Networks of activists use a sophisticated data service built by the Kochs, called i360, that helps them identify and rally voters who are inclined to their worldview. We look at how they succeeded in killing a light rail and bus plan in Nashville. Above, a map of the project.

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6. A disgruntled employee at Tesla sabotaged the company’s computer system.

That’s what the chief executive, Elon Musk, wrote in an email to employees this week. He said that the worker, who’d been passed over for a promotion, had made changes to the code and exported sensitive data.

Tesla shares fell after CNBC aired a report on the email.

7. Cynthia Nixon, the actress of “Sex and the City” fame, isn’t just in the running to become the first female and first openly gay governor in New York State history.

If she defeats Gov. Andrew Cuomo, she will also be one of the first female celebrities elected to a prominent political office anywhere in the U.S.

The list of male celebrities who have done so, of course, is long. They all confronted questions about their qualifications on the campaign trail. So here’s a question: Will she face even more?

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8. Speaking of New York, we went to a high school in Queens that has an unusual distinction: It has trained hundreds of lifeguards for the city’s public pools and beaches over the past decade.

Many of the students at Grover Cleveland come from working-class immigrant families, and many aren’t good swimmers when they arrive. But within two years, they can swim at competitive speeds and meet the city’s rigorous requirements.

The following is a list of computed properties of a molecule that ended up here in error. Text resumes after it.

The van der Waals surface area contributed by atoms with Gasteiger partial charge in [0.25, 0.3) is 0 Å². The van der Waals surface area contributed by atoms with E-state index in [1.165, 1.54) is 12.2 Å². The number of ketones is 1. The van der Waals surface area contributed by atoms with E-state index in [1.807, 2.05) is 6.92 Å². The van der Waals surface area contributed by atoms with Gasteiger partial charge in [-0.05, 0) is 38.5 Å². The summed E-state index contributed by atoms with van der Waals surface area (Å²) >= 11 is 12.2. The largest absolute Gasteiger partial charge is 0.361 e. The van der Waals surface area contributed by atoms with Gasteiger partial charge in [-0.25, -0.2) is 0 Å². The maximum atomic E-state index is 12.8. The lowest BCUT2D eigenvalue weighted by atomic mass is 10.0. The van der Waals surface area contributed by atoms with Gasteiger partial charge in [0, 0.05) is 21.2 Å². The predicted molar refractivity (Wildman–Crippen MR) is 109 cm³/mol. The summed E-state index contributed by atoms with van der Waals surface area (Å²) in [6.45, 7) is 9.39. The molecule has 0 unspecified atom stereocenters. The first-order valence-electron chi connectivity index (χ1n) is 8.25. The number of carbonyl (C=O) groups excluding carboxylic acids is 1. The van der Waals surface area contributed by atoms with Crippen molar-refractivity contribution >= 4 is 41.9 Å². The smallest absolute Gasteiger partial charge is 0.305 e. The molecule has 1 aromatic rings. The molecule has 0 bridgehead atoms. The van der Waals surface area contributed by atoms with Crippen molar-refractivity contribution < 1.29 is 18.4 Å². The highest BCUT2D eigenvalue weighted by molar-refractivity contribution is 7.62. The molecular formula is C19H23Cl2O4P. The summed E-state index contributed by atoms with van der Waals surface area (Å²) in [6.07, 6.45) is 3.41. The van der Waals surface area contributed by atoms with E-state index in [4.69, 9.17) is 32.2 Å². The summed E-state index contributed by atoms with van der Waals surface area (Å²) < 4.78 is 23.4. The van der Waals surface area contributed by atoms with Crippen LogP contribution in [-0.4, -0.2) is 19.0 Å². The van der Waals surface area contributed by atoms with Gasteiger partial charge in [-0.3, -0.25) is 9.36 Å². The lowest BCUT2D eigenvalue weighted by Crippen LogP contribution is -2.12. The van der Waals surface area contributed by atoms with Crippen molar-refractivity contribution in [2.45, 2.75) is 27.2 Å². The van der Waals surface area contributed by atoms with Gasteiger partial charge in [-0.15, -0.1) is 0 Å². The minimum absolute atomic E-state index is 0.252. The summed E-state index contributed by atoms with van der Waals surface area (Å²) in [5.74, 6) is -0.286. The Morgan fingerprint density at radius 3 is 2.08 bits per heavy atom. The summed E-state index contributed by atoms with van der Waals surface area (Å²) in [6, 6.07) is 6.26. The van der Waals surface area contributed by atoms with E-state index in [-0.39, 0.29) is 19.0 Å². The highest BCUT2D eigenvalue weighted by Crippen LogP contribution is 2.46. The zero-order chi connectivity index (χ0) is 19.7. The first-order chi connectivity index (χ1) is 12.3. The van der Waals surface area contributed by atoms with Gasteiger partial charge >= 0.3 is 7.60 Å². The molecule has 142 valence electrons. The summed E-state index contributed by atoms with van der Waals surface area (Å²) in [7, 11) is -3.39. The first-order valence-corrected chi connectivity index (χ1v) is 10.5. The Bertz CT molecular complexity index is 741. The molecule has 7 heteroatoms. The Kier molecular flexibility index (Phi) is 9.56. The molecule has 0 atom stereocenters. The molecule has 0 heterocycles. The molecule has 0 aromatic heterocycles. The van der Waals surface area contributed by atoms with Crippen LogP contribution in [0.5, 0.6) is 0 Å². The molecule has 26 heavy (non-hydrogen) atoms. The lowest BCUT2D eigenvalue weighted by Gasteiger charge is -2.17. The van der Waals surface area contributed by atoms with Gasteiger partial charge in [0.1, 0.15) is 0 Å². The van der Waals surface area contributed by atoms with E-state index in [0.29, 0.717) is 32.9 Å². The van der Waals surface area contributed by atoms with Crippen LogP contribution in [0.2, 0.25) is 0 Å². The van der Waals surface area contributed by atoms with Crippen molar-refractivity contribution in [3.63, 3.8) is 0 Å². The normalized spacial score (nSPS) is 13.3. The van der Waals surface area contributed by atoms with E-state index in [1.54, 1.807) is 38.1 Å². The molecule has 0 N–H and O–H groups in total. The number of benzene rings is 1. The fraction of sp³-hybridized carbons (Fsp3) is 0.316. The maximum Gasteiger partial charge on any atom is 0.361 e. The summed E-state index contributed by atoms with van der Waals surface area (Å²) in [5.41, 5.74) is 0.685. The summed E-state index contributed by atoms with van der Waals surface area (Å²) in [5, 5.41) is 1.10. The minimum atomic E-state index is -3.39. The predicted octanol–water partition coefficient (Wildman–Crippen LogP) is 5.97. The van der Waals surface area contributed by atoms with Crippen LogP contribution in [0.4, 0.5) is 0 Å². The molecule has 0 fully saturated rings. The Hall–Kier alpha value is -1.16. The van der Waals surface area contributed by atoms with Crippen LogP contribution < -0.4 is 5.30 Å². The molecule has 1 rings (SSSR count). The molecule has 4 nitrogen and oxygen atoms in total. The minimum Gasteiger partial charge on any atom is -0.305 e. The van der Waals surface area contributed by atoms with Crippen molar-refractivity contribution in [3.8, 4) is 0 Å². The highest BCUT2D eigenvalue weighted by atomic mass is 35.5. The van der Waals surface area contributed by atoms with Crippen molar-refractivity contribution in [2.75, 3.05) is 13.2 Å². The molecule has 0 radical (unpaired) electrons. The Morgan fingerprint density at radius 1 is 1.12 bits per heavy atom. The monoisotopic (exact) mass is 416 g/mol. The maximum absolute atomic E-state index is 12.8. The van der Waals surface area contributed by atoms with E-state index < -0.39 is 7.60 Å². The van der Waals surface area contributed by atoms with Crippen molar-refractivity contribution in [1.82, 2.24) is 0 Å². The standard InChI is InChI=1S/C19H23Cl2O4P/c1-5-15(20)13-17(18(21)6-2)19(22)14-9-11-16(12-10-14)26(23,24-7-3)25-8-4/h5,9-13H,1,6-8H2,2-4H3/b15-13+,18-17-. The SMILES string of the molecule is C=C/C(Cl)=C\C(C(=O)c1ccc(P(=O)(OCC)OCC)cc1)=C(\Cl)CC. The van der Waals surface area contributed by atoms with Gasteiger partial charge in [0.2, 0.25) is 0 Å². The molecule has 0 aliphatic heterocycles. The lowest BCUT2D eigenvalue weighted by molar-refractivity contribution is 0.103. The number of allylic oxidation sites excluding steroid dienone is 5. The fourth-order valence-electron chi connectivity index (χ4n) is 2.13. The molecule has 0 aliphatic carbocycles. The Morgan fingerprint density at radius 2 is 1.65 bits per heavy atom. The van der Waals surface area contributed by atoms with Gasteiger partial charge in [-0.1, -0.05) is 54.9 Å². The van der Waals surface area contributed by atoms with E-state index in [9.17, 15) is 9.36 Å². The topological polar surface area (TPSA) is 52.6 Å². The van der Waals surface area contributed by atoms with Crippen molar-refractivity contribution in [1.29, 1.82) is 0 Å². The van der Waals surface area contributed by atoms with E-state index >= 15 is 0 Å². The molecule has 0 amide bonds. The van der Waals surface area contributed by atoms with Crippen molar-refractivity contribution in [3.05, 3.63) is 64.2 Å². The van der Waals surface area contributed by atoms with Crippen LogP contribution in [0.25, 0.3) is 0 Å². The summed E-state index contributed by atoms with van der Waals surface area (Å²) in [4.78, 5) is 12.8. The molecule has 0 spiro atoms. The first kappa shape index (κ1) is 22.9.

“I tell them, ‘This is a life lesson — if you can become a lifeguard here in two years, you can do anything,’” said a teacher and coach. “I say, ‘It’s really about going for your goals and dreams, and not letting anybody tell you no.’”

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9. Despite the best efforts of the superstar Mo Salah, Russia essentially knocked Egypt out of the World Cup with a 3-1 victory. (Russia scored all three of its goals in just 16 minutes.) Each has only one game left in the group stage. Above, a Russia fan after the match.

Here’s the full 2018 World Cup schedule. We’re also offering a completely different way to follow the tournament: Sign up here to exchange direct messages with our team of journalists on the ground in Russia.

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10. Finally, the latest food trend at high-end weddings can be summed up this way: “The camera eats first.”

Big-city reception planners say couples are demanding food, tableware and service that visually dazzle, and even move — like the umbrella above, festooned with shards of chocolate bark for guests to grab.

(Traditionalists, take heart: At least one planner wondered if the sit-down meal is about to stage a comeback.)

Have a great night.